Wednesday, December 20, 2006

This is what an over-valued currency does to you. 

The Venezuelan national currency, the Bolivar, has been increasing sharply in value relative to other currencies for some time. This is so because inflation inside Venezuela has been in the double digits, yet the exchange rate (the number of Bolivars it takes to buy a dollar or euro) has remained unchanged. So while a Bolivar buys 15% less of goods and services in Venezuela it still buys you the same number of dollars because the exchange rate has been stuck at 2,150 Bs. to the dollar.

This makes imported goods cheaper for Venezuelans than the goods they themselves make in their own country. The result is few other countries will want to buy goods made in Venezuela because they will be comparatively expensive while Venezuelans will happily buy goods from abroad because they cost less.

Maybe this all sounds like mumbo jumbo economics but today in Ultimas Noticias there was a little article that showed the reality of this is a big way. The article pointed out that although the economy has been booming, essentially growing at 10% for the past three years, agricultural production is down in Venezuela 8% this year. This chart shows how production has dropped for various crops:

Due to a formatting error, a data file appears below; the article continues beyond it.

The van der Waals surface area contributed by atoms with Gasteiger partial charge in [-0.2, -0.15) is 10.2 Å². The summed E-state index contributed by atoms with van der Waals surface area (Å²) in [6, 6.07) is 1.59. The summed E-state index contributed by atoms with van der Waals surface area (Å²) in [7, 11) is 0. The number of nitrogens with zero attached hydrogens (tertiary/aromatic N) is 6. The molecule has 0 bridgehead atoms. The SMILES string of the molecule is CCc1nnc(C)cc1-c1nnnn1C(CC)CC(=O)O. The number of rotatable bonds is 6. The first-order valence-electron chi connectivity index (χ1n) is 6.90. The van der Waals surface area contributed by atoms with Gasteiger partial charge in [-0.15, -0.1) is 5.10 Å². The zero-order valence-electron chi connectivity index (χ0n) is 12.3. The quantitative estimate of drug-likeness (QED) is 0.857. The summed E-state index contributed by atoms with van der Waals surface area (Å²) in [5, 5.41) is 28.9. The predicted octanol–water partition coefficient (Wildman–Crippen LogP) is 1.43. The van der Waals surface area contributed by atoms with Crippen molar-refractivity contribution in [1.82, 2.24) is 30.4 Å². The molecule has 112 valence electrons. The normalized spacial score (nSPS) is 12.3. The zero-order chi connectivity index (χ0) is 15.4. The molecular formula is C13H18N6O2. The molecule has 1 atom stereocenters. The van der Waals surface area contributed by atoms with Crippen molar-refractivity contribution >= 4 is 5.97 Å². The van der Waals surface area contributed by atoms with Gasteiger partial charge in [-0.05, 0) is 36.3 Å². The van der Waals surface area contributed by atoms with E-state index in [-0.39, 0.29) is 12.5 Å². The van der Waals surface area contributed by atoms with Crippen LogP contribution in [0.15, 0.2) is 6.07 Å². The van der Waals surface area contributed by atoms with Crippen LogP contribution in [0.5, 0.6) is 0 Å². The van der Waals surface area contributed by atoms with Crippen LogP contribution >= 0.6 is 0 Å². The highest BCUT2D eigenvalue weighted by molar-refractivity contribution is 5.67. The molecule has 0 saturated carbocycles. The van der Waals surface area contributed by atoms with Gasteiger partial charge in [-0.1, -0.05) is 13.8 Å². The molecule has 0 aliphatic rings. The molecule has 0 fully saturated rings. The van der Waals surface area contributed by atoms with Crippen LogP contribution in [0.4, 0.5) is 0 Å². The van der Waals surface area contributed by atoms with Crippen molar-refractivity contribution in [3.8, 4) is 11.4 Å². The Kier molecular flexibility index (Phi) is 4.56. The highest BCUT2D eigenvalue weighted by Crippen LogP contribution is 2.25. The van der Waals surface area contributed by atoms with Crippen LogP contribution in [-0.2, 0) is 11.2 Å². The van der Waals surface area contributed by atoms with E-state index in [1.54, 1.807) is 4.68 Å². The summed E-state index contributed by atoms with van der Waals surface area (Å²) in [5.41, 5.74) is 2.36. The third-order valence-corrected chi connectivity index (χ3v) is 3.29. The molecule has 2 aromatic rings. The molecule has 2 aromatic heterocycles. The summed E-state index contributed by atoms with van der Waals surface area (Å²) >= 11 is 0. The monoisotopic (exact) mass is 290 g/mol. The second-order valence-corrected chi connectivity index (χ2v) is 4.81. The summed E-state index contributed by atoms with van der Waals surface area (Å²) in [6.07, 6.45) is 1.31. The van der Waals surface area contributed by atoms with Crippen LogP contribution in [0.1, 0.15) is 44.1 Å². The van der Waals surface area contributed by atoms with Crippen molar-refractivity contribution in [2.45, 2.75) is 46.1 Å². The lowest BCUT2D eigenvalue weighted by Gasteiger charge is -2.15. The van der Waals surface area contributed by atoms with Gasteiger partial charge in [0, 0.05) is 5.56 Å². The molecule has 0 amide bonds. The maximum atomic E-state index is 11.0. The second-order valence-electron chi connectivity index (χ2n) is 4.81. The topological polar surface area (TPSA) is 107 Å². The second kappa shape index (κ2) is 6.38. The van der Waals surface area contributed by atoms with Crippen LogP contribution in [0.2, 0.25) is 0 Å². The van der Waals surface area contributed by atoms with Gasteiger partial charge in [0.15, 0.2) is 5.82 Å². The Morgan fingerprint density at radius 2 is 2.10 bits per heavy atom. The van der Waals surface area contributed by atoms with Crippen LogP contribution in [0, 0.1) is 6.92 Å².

You can see what is happening with some major crops - rice is down 22%, corn is down 2%, coffee is down 8%, oranges are down 34%, and plantains are down 12%. The only things to have gone up are soy (yuck!) and oninions. Are Venezuelans eating less? Absolutely not, they are eating more. It is just that the food is being imported instead of being grown domestically.

Who would have guessed that a nationalistic government which has built tractor factories, expropriated unused land, and talked endlessly about "internal" development would by presiding over such a decline?

But it is. Not because it doesn't care nor because all of those policies just mentioned are failures. Rather, it is pursueing economic policies that, unintentionally, undo a lot of other good work. Letting their currency become so overvalued is one such policy. As long as Venezuela has a market economy, and regardless of how much "21st Century Socialism" is talked about it still does, it must pay attention to the fundementals of economics. It isn't all mumbo-jumbo, just look at where the food is coming from.


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